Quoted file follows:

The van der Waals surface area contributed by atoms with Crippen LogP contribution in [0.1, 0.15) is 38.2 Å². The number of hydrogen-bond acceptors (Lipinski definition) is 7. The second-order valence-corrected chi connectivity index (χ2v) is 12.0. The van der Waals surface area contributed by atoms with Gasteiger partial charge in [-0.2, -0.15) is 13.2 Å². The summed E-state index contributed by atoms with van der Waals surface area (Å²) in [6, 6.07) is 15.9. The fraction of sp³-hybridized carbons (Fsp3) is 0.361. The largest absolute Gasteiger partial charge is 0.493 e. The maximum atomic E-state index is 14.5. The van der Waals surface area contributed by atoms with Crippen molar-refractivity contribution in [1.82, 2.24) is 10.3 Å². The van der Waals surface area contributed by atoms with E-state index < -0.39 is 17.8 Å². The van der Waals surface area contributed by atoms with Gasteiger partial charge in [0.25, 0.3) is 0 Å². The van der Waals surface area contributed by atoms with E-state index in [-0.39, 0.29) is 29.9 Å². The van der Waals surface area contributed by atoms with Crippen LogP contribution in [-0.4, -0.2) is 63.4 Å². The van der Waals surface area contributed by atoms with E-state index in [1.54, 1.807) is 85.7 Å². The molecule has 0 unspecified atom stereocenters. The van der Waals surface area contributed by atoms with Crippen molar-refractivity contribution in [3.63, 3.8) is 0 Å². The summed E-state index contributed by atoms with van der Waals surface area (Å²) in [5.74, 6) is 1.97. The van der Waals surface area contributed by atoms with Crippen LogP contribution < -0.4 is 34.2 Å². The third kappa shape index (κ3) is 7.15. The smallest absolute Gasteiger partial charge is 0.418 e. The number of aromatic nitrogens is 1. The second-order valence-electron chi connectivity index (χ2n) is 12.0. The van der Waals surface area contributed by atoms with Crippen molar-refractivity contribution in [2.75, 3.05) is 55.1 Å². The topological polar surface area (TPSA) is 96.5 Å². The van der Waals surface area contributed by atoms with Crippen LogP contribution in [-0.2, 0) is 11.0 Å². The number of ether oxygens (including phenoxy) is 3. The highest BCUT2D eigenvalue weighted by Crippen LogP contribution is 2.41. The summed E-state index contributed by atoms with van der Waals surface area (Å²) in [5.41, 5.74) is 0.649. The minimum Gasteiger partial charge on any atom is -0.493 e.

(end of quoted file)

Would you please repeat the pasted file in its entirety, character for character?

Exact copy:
The van der Waals surface area contributed by atoms with Crippen LogP contribution in [0.1, 0.15) is 38.2 Å². The number of hydrogen-bond acceptors (Lipinski definition) is 7. The second-order valence-corrected chi connectivity index (χ2v) is 12.0. The van der Waals surface area contributed by atoms with Gasteiger partial charge in [-0.2, -0.15) is 13.2 Å². The summed E-state index contributed by atoms with van der Waals surface area (Å²) in [6, 6.07) is 15.9. The fraction of sp³-hybridized carbons (Fsp3) is 0.361. The largest absolute Gasteiger partial charge is 0.493 e. The maximum atomic E-state index is 14.5. The van der Waals surface area contributed by atoms with Crippen molar-refractivity contribution in [1.82, 2.24) is 10.3 Å². The van der Waals surface area contributed by atoms with E-state index < -0.39 is 17.8 Å². The van der Waals surface area contributed by atoms with Gasteiger partial charge in [0.25, 0.3) is 0 Å². The van der Waals surface area contributed by atoms with E-state index in [-0.39, 0.29) is 29.9 Å². The van der Waals surface area contributed by atoms with Crippen LogP contribution in [-0.4, -0.2) is 63.4 Å². The van der Waals surface area contributed by atoms with E-state index in [1.54, 1.807) is 85.7 Å². The molecule has 0 unspecified atom stereocenters. The van der Waals surface area contributed by atoms with Crippen molar-refractivity contribution in [3.63, 3.8) is 0 Å². The summed E-state index contributed by atoms with van der Waals surface area (Å²) in [5.74, 6) is 1.97. The van der Waals surface area contributed by atoms with Crippen LogP contribution < -0.4 is 34.2 Å². The third kappa shape index (κ3) is 7.15. The smallest absolute Gasteiger partial charge is 0.418 e. The number of aromatic nitrogens is 1. The second-order valence-electron chi connectivity index (χ2n) is 12.0. The van der Waals surface area contributed by atoms with Crippen molar-refractivity contribution in [2.75, 3.05) is 55.1 Å². The topological polar surface area (TPSA) is 96.5 Å². The van der Waals surface area contributed by atoms with Crippen LogP contribution in [-0.2, 0) is 11.0 Å². The number of ether oxygens (including phenoxy) is 3. The highest BCUT2D eigenvalue weighted by Crippen LogP contribution is 2.41. The summed E-state index contributed by atoms with van der Waals surface area (Å²) in [5.41, 5.74) is 0.649. The minimum Gasteiger partial charge on any atom is -0.493 e.